Every day, thousands of people die as a result of bad decisions. From the halls of hospitals to streets across America, health care providers, pharmacists, police officers, military members and public officials hold the power to save or take a life.

Training such individuals to make good decisions demands a disruptive approach to learning that goes beyond imparting information and improving skills. It must recognize that the individuals in these positions often make critical choices under intense stress and that consequences frequently result from a series of decisions by different people.

For example, according to a 2014 Centers for Disease Control and Prevention (CDC) study, “on any given day, approximately one in 25 U.S. patients has at least one infection contracted during the course of their hospital care.” In 2016, U.S. News and World Report reported that there is growing concern about the frightening prevalence of bacteria that are resistant to antibiotics.

Is the problem that health care professionals simply do not know the precautions necessary to prevent these tragedies? Or do other factors contribute to them?

To confront these and similar challenges, training must be capable of portraying complex realistic events, recognizing the individual and interpersonal dynamics that affect outcomes, and enabling learners to practice decision-making.

To see how this process works, view the opening scene in a video-based simulation from the U.S. Department of Health and Human Services that is helping to reduce health care-associated infections.

While watching the video, were you engaged, thinking about what each of these people could have done differently to prevent this outcome? Did you contemplate how burnout, team-building, commitment, communication and standing up to superiors influenced this chain of events? Did you consider the role organizational culture played in this situation?

As training experts, we recognize that there is a narrative inherent in any teachable topic. We also realize the power of immersing learners in virtual experiences that mirror real life and provide opportunities to rehearse decision-making in safe settings. These experiences are especially crucial when lives are on the line.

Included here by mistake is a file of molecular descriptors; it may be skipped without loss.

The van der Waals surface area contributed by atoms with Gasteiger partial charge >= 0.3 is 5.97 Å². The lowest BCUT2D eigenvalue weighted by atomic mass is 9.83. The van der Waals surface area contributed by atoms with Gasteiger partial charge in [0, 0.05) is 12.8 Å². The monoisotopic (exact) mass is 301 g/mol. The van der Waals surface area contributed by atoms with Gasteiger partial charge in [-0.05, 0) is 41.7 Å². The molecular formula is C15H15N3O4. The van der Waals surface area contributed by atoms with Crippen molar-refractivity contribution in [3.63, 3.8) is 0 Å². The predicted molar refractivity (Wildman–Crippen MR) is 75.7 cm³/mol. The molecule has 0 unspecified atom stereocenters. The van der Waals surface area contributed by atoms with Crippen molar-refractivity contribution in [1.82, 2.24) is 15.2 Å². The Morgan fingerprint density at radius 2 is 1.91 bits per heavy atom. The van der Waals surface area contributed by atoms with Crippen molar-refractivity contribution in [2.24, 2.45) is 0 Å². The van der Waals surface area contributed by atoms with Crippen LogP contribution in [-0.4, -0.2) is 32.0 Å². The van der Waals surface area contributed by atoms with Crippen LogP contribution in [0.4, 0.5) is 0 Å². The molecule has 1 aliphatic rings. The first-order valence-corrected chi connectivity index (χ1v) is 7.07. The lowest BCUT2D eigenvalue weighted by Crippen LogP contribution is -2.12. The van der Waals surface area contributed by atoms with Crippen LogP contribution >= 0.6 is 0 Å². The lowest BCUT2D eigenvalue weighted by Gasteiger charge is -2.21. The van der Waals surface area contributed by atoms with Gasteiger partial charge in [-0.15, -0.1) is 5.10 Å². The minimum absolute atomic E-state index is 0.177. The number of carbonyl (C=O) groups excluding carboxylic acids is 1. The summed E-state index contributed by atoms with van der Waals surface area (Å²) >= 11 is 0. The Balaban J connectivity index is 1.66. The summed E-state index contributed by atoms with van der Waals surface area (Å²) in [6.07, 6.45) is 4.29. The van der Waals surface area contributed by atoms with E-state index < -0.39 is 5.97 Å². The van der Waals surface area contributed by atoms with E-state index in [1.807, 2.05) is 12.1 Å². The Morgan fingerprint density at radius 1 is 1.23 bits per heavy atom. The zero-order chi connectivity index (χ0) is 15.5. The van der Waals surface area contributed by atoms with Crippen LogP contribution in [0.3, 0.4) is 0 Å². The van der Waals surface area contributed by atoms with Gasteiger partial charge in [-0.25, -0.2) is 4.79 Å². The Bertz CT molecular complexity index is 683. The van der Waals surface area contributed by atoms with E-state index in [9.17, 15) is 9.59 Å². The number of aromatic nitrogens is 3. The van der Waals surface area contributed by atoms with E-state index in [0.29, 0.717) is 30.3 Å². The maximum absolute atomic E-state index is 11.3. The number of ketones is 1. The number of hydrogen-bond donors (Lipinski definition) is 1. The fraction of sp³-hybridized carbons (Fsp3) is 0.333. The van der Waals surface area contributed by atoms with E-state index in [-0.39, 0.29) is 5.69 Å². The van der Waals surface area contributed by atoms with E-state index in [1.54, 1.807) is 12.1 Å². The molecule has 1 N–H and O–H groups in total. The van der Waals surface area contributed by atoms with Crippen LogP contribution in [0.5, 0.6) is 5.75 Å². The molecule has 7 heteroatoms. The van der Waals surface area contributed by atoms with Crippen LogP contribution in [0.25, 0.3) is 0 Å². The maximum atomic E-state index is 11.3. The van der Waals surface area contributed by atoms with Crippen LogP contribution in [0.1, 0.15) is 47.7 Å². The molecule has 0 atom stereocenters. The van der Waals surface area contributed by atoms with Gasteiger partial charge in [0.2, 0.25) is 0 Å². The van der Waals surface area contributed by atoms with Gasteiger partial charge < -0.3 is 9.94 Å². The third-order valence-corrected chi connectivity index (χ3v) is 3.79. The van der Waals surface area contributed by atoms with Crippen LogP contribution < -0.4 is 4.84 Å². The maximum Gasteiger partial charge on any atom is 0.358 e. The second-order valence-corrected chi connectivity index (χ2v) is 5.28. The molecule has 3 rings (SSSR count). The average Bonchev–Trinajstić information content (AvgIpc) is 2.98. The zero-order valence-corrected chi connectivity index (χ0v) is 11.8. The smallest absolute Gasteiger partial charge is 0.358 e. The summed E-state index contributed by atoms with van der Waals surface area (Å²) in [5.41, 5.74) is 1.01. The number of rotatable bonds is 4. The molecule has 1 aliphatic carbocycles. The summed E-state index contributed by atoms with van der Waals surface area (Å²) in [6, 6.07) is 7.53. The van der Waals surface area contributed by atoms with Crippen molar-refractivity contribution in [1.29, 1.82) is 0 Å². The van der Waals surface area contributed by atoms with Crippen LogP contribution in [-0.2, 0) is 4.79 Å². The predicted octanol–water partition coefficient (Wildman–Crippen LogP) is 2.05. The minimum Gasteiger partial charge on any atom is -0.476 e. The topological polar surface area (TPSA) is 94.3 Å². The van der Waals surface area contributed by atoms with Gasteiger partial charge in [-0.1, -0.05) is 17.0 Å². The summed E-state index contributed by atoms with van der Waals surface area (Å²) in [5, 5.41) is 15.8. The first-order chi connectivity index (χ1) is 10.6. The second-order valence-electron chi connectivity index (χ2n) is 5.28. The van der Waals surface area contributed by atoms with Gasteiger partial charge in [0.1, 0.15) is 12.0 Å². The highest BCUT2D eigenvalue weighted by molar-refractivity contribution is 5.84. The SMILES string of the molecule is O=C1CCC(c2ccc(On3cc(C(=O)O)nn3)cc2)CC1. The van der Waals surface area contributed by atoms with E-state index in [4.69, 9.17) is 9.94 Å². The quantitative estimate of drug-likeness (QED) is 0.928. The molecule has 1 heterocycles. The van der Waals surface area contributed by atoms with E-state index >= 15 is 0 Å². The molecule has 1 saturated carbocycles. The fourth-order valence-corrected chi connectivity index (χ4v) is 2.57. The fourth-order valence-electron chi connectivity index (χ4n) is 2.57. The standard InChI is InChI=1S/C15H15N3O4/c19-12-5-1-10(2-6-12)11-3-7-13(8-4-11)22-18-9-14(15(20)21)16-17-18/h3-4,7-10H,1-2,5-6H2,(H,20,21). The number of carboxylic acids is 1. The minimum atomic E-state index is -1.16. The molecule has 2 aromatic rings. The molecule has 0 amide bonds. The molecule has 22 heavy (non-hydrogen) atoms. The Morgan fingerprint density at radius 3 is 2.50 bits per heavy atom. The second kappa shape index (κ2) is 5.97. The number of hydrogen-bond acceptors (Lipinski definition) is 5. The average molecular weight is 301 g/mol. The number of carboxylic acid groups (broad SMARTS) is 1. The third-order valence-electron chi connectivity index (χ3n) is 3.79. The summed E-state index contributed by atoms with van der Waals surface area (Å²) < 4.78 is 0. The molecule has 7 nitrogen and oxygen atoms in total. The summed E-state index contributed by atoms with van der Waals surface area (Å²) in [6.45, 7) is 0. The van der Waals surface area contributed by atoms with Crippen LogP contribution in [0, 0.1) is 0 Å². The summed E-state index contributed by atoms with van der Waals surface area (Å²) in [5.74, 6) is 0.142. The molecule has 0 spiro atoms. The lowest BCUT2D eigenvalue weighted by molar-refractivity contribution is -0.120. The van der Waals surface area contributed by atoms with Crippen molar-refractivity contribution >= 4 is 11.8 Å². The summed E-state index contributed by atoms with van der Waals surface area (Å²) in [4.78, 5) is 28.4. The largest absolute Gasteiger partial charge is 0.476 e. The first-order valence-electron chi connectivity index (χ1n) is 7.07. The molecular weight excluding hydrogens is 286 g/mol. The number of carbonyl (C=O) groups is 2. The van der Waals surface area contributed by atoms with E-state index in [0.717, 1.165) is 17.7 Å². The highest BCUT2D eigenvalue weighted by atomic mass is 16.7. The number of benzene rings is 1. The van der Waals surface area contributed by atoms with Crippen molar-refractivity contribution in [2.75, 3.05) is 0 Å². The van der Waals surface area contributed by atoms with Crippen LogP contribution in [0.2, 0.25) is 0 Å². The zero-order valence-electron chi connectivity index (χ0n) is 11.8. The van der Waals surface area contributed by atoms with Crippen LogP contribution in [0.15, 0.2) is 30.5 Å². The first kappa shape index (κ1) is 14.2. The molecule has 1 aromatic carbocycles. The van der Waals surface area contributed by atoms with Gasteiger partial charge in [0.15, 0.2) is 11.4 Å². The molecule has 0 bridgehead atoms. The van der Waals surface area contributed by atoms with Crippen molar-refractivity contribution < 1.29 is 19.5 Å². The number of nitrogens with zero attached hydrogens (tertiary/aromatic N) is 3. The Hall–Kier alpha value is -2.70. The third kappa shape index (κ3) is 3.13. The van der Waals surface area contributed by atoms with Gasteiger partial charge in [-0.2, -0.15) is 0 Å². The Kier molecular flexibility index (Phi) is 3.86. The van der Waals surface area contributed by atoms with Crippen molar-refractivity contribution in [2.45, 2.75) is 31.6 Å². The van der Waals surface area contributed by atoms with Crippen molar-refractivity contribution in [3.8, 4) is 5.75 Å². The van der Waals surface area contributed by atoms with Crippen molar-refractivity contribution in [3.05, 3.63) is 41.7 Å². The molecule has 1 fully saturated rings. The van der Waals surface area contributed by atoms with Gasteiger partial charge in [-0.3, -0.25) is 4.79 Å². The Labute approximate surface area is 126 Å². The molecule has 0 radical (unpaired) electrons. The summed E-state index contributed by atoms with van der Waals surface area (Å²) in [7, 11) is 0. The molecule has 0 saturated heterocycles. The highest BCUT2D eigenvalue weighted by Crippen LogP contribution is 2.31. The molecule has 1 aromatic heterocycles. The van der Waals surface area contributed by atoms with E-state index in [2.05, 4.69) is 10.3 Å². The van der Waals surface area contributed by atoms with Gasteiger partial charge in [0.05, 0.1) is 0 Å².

If you are like most people, you have become emotionally involved in this story. You empathize with what the characters are feeling, especially if you have worked in a hospital. You want to see more and figure out how to change the outcome. You share the universal human desire to “win.”

At this point, the simulation allows learners to “become” the characters, climb into their skins and see what happens if they make different choices. The learner is in active mode, not simply the passive recipient of content.

Let’s see watch this solution in action. Return to the video, choose Dena (the nurse character) and play until you reach the first decision screen.

This decision point is a clear example of how knowing what to do may not translate into doing it. Action is affected by context, timing, previous experiences, priorities, state of mind and the perception of consequences. Of course, these factors are not limited to decisions made by medical personnel.

For a very different example, we can look at how police officers are trained to make split-second decisions in tense situations. When are shootings of citizens justified in the interest of public safety? How can relations be improved between law enforcement and the communities they serve? What role, if any, does implicit bias play in the actions officers take? Policies and procedures can be taught, but this knowledge must then be applied with sound judgment in the heat of the moment.

Critical choices are made daily on battlefields, in manufacturing plants, aboard cruise ships, in secure buildings and at other locations where human decisions affect lives. To be effective, simulations that address topically sensitive learning needs must be research-based and grounded in the principles of neuroscience. They should integrate solid instructional design, great storytelling, high-quality production, meaningful interactivity and leading-edge gaming elements. These tools should be developed for delivery asynchronously online and on mobile devices, as well as synchronously in live facilitated sessions. When well-built and properly deployed, such training can actually save lives.

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